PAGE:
By: Bradley Petrella – Sophomore,
International Studies and Spanish
I appreciate Kwynn and her sentiments and the others who have shared their thoughts over the last year. It shows that all of these people care about the university. My purpose in writing this is to share an additional perspective in the hopes that it will advance this dialogue and ultimately benefit the UD community.
I believe I understand Kwynn’s feelings and points, as a white person coming to terms with my own privilege, perhaps I can bring some perspective and relatability to the points brought up in Kwynn’s article. The first time I was introduced to the concept of white privilege, I wasn’t quite sure what to think, and I was resistive to the idea that I had, and will continue to have, advantages in life, or perhaps the lack of disadvantages in some cases, just because of my skin color. Hearing such an idea can feel like an unsubstantiated personal attack on my identity and my world view: two fragile subjects. As humans, we want to be right, not wrong, so when I had to consider that the beliefs I had grown up with might not be the full reality, it was mind-wrenching and paralyzing at times. How much easier it is to simply dismiss challenges and continue with a view of the world that seems to be working well for me as an individual!
I had grown up hearing that a person’s circumstances do not determine their fate, and while this can ultimately be true, I forgot that one’s background remains consequential to one’s life’s path. I used to think about how when I was a child, the concept of “race” didn’t seem to exist to me. Different people looked different, but I didn’t necessarily question why. Not too long ago, I used to think: “Why are we still talking about race as a society – it seems to be a construct, a harmful one, not reality. Wouldn’t it be better if we acted unaware as children, followed Martin Luther King Jr.’s words to judge people by the content of their character, not the color of their skin, and simply ignored skin color?”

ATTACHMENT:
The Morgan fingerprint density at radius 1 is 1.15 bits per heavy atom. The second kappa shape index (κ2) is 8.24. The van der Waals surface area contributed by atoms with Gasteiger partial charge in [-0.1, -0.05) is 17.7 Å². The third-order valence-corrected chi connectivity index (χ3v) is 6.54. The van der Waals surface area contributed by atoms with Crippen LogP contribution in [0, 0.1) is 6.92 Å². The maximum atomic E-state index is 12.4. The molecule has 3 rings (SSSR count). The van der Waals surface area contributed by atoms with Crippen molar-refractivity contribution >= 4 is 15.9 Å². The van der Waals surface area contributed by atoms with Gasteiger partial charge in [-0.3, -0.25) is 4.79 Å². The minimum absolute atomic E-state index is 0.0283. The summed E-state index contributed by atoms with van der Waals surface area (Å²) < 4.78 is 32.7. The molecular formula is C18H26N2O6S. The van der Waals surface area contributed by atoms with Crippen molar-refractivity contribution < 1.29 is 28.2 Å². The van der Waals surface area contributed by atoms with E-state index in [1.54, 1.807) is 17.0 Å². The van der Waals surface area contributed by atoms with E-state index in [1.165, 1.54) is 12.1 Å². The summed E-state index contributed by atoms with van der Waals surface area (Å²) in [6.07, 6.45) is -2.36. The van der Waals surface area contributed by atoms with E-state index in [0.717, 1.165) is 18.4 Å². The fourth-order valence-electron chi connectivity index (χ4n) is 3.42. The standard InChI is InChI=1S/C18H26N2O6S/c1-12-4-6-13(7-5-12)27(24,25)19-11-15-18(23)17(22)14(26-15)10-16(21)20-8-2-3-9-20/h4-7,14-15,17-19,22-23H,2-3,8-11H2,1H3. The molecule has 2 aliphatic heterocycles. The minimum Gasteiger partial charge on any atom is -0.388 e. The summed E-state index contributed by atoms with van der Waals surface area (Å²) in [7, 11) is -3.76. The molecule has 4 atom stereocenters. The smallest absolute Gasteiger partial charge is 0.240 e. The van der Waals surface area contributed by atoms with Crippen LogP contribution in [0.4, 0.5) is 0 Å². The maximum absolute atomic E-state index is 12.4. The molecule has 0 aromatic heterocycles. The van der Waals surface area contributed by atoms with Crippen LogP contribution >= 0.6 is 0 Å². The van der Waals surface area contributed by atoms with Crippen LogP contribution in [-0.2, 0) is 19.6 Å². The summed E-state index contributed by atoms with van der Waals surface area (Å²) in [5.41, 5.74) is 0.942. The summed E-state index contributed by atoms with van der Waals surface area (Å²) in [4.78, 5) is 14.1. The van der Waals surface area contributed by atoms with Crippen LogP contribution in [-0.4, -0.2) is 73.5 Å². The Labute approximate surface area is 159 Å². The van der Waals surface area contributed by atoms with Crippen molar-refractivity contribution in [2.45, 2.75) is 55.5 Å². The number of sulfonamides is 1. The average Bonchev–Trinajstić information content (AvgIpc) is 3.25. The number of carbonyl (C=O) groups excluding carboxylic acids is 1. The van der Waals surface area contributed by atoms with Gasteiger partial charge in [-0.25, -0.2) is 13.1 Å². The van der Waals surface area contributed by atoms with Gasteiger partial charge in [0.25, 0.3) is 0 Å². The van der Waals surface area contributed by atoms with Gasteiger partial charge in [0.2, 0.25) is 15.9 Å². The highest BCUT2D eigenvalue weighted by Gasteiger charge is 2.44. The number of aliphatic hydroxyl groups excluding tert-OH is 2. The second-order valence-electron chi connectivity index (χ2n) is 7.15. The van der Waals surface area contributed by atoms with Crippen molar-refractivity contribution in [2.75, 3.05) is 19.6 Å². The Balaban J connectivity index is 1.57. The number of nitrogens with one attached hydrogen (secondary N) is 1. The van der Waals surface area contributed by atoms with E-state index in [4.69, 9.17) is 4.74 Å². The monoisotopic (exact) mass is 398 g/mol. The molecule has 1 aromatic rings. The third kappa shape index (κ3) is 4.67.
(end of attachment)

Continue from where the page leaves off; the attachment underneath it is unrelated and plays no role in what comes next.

Through learning about privilege and people’s identities, I came to realize that race is an indelible trait of human beings; not one from which to shy away. Though a person’s skin color does not constitute their identity in itself, it helps to form it. It is respectful to a person to recognize their skin color as a natural characteristic of who they are. Race is something that should be embraced, not shamed, which is why the true purpose of understanding white privilege is not to feel disliked or bad, but to understand how the physical trait of fair skin affects one’s life situations and interactions. In turn, the hope is that this greater awareness will increase understanding of the perspectives and situations of those not considered “white.”
In order for a white person to grasp the concept of white privilege, one must resist the temptation to immediately defend one’s own position from a supposed attack. Then, it can best be visualized by considering the perspective of someone not considered white. Someone without this classification is a minority in the United States, and especially on UD’s campus. Thus, try to imagine what it would be like to live in a world in which you don’t look like most of the art, pop culture and leaders you grow up seeing–the image discretely presented as the societal norm?